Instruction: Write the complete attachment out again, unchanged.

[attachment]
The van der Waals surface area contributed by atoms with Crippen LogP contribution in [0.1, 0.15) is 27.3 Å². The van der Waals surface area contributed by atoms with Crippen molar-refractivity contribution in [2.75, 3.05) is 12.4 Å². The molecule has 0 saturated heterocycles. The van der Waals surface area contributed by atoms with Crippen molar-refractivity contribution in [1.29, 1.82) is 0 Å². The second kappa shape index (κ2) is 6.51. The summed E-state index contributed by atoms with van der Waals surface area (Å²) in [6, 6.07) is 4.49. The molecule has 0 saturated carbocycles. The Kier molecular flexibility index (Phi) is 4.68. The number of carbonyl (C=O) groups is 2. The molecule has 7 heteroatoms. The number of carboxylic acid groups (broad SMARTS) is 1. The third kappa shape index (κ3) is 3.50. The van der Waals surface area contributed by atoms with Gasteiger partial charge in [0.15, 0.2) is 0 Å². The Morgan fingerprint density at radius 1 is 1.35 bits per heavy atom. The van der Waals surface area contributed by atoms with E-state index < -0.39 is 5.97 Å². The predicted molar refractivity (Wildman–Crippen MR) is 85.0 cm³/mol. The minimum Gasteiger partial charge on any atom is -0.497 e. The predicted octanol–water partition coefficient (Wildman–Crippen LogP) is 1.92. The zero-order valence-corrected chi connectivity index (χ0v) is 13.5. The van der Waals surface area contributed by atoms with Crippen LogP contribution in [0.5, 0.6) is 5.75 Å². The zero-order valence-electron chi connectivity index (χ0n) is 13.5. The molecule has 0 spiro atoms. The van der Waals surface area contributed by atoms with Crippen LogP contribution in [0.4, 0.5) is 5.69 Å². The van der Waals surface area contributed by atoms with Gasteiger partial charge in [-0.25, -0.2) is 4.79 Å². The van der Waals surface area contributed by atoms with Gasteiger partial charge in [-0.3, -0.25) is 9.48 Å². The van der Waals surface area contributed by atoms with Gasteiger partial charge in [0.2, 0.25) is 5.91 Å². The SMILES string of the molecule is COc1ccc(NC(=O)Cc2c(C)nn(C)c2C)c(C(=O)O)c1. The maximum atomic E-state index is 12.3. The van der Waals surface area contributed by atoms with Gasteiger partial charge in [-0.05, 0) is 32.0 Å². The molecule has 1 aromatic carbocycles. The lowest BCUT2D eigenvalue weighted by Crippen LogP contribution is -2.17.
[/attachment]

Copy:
The van der Waals surface area contributed by atoms with Crippen LogP contribution in [0.1, 0.15) is 27.3 Å². The van der Waals surface area contributed by atoms with Crippen molar-refractivity contribution in [2.75, 3.05) is 12.4 Å². The molecule has 0 saturated heterocycles. The van der Waals surface area contributed by atoms with Crippen molar-refractivity contribution in [1.29, 1.82) is 0 Å². The second kappa shape index (κ2) is 6.51. The summed E-state index contributed by atoms with van der Waals surface area (Å²) in [6, 6.07) is 4.49. The molecule has 0 saturated carbocycles. The Kier molecular flexibility index (Phi) is 4.68. The number of carbonyl (C=O) groups is 2. The molecule has 7 heteroatoms. The number of carboxylic acid groups (broad SMARTS) is 1. The third kappa shape index (κ3) is 3.50. The van der Waals surface area contributed by atoms with Gasteiger partial charge in [0.15, 0.2) is 0 Å². The Morgan fingerprint density at radius 1 is 1.35 bits per heavy atom. The van der Waals surface area contributed by atoms with E-state index < -0.39 is 5.97 Å². The predicted molar refractivity (Wildman–Crippen MR) is 85.0 cm³/mol. The minimum Gasteiger partial charge on any atom is -0.497 e. The predicted octanol–water partition coefficient (Wildman–Crippen LogP) is 1.92. The zero-order valence-corrected chi connectivity index (χ0v) is 13.5. The van der Waals surface area contributed by atoms with Crippen LogP contribution in [0.5, 0.6) is 5.75 Å². The zero-order valence-electron chi connectivity index (χ0n) is 13.5. The molecule has 0 spiro atoms. The van der Waals surface area contributed by atoms with Crippen LogP contribution in [0.4, 0.5) is 5.69 Å². The van der Waals surface area contributed by atoms with Gasteiger partial charge in [-0.25, -0.2) is 4.79 Å². The van der Waals surface area contributed by atoms with Gasteiger partial charge in [-0.3, -0.25) is 9.48 Å². The van der Waals surface area contributed by atoms with Gasteiger partial charge in [0.2, 0.25) is 5.91 Å². The SMILES string of the molecule is COc1ccc(NC(=O)Cc2c(C)nn(C)c2C)c(C(=O)O)c1. The maximum atomic E-state index is 12.3. The van der Waals surface area contributed by atoms with Gasteiger partial charge in [-0.05, 0) is 32.0 Å². The molecule has 1 aromatic carbocycles. The lowest BCUT2D eigenvalue weighted by Crippen LogP contribution is -2.17.